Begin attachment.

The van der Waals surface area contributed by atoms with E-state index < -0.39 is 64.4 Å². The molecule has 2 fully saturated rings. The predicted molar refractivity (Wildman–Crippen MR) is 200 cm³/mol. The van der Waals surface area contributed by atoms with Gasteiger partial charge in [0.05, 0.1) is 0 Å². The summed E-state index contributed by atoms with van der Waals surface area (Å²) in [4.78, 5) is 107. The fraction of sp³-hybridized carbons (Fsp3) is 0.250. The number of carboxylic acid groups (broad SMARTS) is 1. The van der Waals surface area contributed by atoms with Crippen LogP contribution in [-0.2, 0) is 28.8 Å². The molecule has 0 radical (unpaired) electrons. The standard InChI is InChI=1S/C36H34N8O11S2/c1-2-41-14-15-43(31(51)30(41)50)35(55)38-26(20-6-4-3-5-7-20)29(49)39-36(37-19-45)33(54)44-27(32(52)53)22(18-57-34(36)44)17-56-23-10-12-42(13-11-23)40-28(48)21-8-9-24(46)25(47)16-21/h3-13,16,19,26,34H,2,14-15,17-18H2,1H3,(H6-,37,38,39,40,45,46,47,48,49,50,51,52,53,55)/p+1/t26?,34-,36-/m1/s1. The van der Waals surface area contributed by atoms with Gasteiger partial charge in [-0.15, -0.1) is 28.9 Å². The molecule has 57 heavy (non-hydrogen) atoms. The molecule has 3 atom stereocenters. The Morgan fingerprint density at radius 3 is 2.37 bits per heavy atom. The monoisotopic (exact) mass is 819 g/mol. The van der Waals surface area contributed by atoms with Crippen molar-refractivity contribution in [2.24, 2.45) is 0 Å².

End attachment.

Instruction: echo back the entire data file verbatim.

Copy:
The van der Waals surface area contributed by atoms with E-state index < -0.39 is 64.4 Å². The molecule has 2 fully saturated rings. The predicted molar refractivity (Wildman–Crippen MR) is 200 cm³/mol. The van der Waals surface area contributed by atoms with Gasteiger partial charge in [0.05, 0.1) is 0 Å². The summed E-state index contributed by atoms with van der Waals surface area (Å²) in [4.78, 5) is 107. The fraction of sp³-hybridized carbons (Fsp3) is 0.250. The number of carboxylic acid groups (broad SMARTS) is 1. The van der Waals surface area contributed by atoms with Crippen LogP contribution in [-0.2, 0) is 28.8 Å². The molecule has 0 radical (unpaired) electrons. The standard InChI is InChI=1S/C36H34N8O11S2/c1-2-41-14-15-43(31(51)30(41)50)35(55)38-26(20-6-4-3-5-7-20)29(49)39-36(37-19-45)33(54)44-27(32(52)53)22(18-57-34(36)44)17-56-23-10-12-42(13-11-23)40-28(48)21-8-9-24(46)25(47)16-21/h3-13,16,19,26,34H,2,14-15,17-18H2,1H3,(H6-,37,38,39,40,45,46,47,48,49,50,51,52,53,55)/p+1/t26?,34-,36-/m1/s1. The van der Waals surface area contributed by atoms with Gasteiger partial charge in [-0.15, -0.1) is 28.9 Å². The molecule has 57 heavy (non-hydrogen) atoms. The molecule has 3 atom stereocenters. The Morgan fingerprint density at radius 3 is 2.37 bits per heavy atom. The monoisotopic (exact) mass is 819 g/mol. The van der Waals surface area contributed by atoms with Crippen molar-refractivity contribution in [2.24, 2.45) is 0 Å².